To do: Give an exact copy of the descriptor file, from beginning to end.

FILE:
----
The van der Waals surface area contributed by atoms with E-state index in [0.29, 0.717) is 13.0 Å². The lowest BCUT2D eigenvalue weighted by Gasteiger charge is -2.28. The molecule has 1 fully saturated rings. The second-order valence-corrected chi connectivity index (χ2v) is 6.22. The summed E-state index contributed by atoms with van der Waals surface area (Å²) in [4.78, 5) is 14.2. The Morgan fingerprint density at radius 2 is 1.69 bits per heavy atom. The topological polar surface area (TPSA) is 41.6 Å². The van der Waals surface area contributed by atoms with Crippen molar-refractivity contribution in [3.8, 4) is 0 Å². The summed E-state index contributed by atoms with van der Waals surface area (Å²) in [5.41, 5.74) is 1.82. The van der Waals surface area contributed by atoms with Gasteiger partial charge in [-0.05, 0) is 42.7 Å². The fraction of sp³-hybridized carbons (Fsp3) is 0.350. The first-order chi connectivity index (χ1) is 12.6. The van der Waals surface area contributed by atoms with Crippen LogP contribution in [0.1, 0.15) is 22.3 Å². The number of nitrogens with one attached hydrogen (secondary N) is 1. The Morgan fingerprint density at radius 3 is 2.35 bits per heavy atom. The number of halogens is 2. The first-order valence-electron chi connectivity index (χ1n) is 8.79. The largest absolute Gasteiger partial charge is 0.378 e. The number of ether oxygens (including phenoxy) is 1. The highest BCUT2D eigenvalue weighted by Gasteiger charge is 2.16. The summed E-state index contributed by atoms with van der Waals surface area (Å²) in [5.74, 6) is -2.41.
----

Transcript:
The van der Waals surface area contributed by atoms with E-state index in [0.29, 0.717) is 13.0 Å². The lowest BCUT2D eigenvalue weighted by Gasteiger charge is -2.28. The molecule has 1 fully saturated rings. The second-order valence-corrected chi connectivity index (χ2v) is 6.22. The summed E-state index contributed by atoms with van der Waals surface area (Å²) in [4.78, 5) is 14.2. The Morgan fingerprint density at radius 2 is 1.69 bits per heavy atom. The topological polar surface area (TPSA) is 41.6 Å². The van der Waals surface area contributed by atoms with Crippen molar-refractivity contribution in [3.8, 4) is 0 Å². The summed E-state index contributed by atoms with van der Waals surface area (Å²) in [5.41, 5.74) is 1.82. The van der Waals surface area contributed by atoms with Gasteiger partial charge in [-0.05, 0) is 42.7 Å². The fraction of sp³-hybridized carbons (Fsp3) is 0.350. The first-order chi connectivity index (χ1) is 12.6. The van der Waals surface area contributed by atoms with Crippen LogP contribution in [0.1, 0.15) is 22.3 Å². The number of nitrogens with one attached hydrogen (secondary N) is 1. The Morgan fingerprint density at radius 3 is 2.35 bits per heavy atom. The number of halogens is 2. The first-order valence-electron chi connectivity index (χ1n) is 8.79. The largest absolute Gasteiger partial charge is 0.378 e. The number of ether oxygens (including phenoxy) is 1. The highest BCUT2D eigenvalue weighted by Gasteiger charge is 2.16. The summed E-state index contributed by atoms with van der Waals surface area (Å²) in [5.74, 6) is -2.41.